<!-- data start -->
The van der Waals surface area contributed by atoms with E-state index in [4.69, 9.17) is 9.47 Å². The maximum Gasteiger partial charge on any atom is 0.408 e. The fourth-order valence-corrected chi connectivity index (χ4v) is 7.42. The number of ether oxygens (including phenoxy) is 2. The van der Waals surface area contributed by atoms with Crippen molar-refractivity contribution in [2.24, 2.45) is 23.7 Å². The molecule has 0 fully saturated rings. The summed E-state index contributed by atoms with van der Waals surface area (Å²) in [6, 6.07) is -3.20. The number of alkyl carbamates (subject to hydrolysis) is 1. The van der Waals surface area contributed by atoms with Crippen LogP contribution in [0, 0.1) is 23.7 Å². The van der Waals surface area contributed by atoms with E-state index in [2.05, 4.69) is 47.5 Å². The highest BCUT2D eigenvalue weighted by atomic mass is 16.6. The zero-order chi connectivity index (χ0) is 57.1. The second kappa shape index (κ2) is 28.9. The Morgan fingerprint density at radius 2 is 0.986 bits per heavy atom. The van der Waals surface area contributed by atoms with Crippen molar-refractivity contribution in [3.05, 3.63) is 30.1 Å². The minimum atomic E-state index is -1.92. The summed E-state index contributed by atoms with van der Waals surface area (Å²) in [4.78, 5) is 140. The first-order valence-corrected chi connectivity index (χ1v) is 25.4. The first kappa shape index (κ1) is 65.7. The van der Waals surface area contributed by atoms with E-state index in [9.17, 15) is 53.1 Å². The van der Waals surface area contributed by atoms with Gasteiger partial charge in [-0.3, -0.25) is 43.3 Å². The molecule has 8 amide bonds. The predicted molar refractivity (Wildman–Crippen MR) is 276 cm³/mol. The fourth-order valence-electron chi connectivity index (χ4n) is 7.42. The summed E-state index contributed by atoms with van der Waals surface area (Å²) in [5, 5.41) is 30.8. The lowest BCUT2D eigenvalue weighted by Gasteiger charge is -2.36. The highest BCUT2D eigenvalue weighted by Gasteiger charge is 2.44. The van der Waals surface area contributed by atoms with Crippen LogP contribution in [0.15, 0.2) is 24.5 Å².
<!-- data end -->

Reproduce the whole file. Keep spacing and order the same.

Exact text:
The van der Waals surface area contributed by atoms with E-state index in [4.69, 9.17) is 9.47 Å². The maximum Gasteiger partial charge on any atom is 0.408 e. The fourth-order valence-corrected chi connectivity index (χ4v) is 7.42. The number of ether oxygens (including phenoxy) is 2. The van der Waals surface area contributed by atoms with Crippen molar-refractivity contribution in [2.24, 2.45) is 23.7 Å². The molecule has 0 fully saturated rings. The summed E-state index contributed by atoms with van der Waals surface area (Å²) in [6, 6.07) is -3.20. The number of alkyl carbamates (subject to hydrolysis) is 1. The van der Waals surface area contributed by atoms with Crippen LogP contribution in [0, 0.1) is 23.7 Å². The van der Waals surface area contributed by atoms with E-state index in [2.05, 4.69) is 47.5 Å². The highest BCUT2D eigenvalue weighted by atomic mass is 16.6. The zero-order chi connectivity index (χ0) is 57.1. The second kappa shape index (κ2) is 28.9. The Morgan fingerprint density at radius 2 is 0.986 bits per heavy atom. The van der Waals surface area contributed by atoms with Crippen molar-refractivity contribution in [3.05, 3.63) is 30.1 Å². The minimum atomic E-state index is -1.92. The summed E-state index contributed by atoms with van der Waals surface area (Å²) in [4.78, 5) is 140. The first-order valence-corrected chi connectivity index (χ1v) is 25.4. The first kappa shape index (κ1) is 65.7. The van der Waals surface area contributed by atoms with E-state index in [9.17, 15) is 53.1 Å². The van der Waals surface area contributed by atoms with Gasteiger partial charge in [-0.3, -0.25) is 43.3 Å². The molecule has 8 amide bonds. The predicted molar refractivity (Wildman–Crippen MR) is 276 cm³/mol. The fourth-order valence-electron chi connectivity index (χ4n) is 7.42. The summed E-state index contributed by atoms with van der Waals surface area (Å²) in [5, 5.41) is 30.8. The lowest BCUT2D eigenvalue weighted by Gasteiger charge is -2.36. The highest BCUT2D eigenvalue weighted by Gasteiger charge is 2.44. The van der Waals surface area contributed by atoms with Crippen LogP contribution in [0.15, 0.2) is 24.5 Å².